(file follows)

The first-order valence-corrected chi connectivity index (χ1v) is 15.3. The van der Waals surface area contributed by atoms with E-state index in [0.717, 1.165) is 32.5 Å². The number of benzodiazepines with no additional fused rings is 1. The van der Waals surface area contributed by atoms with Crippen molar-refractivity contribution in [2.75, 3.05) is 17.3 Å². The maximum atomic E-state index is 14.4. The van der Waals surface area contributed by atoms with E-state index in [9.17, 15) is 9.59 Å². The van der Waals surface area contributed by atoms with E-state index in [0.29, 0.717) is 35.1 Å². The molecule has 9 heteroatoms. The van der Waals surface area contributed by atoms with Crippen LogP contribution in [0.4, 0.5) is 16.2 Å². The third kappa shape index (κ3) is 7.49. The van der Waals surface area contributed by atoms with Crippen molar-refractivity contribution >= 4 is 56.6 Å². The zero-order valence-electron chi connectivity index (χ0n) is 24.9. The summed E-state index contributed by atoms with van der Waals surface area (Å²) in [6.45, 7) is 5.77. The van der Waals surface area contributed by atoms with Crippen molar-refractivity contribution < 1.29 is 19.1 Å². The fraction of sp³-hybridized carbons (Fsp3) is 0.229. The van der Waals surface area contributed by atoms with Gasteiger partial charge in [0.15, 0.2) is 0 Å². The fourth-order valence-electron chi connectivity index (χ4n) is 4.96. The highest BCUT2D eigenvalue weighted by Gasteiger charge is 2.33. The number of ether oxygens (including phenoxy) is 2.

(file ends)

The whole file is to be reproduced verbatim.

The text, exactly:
The first-order valence-corrected chi connectivity index (χ1v) is 15.3. The van der Waals surface area contributed by atoms with E-state index in [0.717, 1.165) is 32.5 Å². The number of benzodiazepines with no additional fused rings is 1. The van der Waals surface area contributed by atoms with Crippen molar-refractivity contribution in [2.75, 3.05) is 17.3 Å². The maximum atomic E-state index is 14.4. The van der Waals surface area contributed by atoms with E-state index in [9.17, 15) is 9.59 Å². The van der Waals surface area contributed by atoms with E-state index in [0.29, 0.717) is 35.1 Å². The molecule has 9 heteroatoms. The van der Waals surface area contributed by atoms with Crippen LogP contribution in [0.4, 0.5) is 16.2 Å². The third kappa shape index (κ3) is 7.49. The van der Waals surface area contributed by atoms with Crippen molar-refractivity contribution >= 4 is 56.6 Å². The zero-order valence-electron chi connectivity index (χ0n) is 24.9. The summed E-state index contributed by atoms with van der Waals surface area (Å²) in [6.45, 7) is 5.77. The van der Waals surface area contributed by atoms with Crippen molar-refractivity contribution < 1.29 is 19.1 Å². The fraction of sp³-hybridized carbons (Fsp3) is 0.229. The van der Waals surface area contributed by atoms with Gasteiger partial charge in [0.15, 0.2) is 0 Å². The fourth-order valence-electron chi connectivity index (χ4n) is 4.96. The highest BCUT2D eigenvalue weighted by Gasteiger charge is 2.33. The number of ether oxygens (including phenoxy) is 2.